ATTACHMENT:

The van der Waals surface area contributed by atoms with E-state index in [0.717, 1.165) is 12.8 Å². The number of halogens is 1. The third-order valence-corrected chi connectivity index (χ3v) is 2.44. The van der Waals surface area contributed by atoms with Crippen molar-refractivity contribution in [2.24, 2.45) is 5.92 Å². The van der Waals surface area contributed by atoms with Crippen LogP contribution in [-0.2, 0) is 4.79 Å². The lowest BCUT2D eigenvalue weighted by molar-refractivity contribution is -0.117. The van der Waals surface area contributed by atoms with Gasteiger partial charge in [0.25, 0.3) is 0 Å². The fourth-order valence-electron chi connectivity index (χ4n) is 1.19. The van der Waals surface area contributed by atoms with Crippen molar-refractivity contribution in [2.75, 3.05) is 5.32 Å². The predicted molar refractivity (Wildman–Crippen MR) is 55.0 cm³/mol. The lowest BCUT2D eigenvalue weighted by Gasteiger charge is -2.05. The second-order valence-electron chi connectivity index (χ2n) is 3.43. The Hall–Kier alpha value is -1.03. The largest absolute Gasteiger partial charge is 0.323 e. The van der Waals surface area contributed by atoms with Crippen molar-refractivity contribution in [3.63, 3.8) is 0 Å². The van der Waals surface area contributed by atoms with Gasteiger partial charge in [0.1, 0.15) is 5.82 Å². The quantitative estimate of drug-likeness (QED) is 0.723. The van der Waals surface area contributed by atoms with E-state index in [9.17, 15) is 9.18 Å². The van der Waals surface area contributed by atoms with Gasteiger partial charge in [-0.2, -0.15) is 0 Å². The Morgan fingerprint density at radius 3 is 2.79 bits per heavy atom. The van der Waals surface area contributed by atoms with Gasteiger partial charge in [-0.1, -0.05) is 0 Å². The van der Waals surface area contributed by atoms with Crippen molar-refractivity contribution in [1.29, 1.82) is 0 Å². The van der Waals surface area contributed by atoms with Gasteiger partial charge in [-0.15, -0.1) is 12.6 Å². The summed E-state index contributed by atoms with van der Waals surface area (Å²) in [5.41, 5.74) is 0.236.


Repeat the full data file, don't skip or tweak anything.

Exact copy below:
The van der Waals surface area contributed by atoms with E-state index in [0.717, 1.165) is 12.8 Å². The number of halogens is 1. The third-order valence-corrected chi connectivity index (χ3v) is 2.44. The van der Waals surface area contributed by atoms with Crippen molar-refractivity contribution in [2.24, 2.45) is 5.92 Å². The van der Waals surface area contributed by atoms with Crippen LogP contribution in [-0.2, 0) is 4.79 Å². The lowest BCUT2D eigenvalue weighted by molar-refractivity contribution is -0.117. The van der Waals surface area contributed by atoms with Gasteiger partial charge in [0.25, 0.3) is 0 Å². The fourth-order valence-electron chi connectivity index (χ4n) is 1.19. The van der Waals surface area contributed by atoms with Crippen molar-refractivity contribution in [2.75, 3.05) is 5.32 Å². The predicted molar refractivity (Wildman–Crippen MR) is 55.0 cm³/mol. The lowest BCUT2D eigenvalue weighted by Gasteiger charge is -2.05. The second-order valence-electron chi connectivity index (χ2n) is 3.43. The Hall–Kier alpha value is -1.03. The largest absolute Gasteiger partial charge is 0.323 e. The van der Waals surface area contributed by atoms with Crippen molar-refractivity contribution in [3.63, 3.8) is 0 Å². The van der Waals surface area contributed by atoms with Gasteiger partial charge in [0.1, 0.15) is 5.82 Å². The quantitative estimate of drug-likeness (QED) is 0.723. The van der Waals surface area contributed by atoms with E-state index in [9.17, 15) is 9.18 Å². The van der Waals surface area contributed by atoms with Gasteiger partial charge in [-0.2, -0.15) is 0 Å². The Morgan fingerprint density at radius 3 is 2.79 bits per heavy atom. The van der Waals surface area contributed by atoms with Gasteiger partial charge in [-0.1, -0.05) is 0 Å². The van der Waals surface area contributed by atoms with Crippen molar-refractivity contribution in [1.29, 1.82) is 0 Å². The van der Waals surface area contributed by atoms with Gasteiger partial charge in [-0.15, -0.1) is 12.6 Å². The summed E-state index contributed by atoms with van der Waals surface area (Å²) in [5.41, 5.74) is 0.236.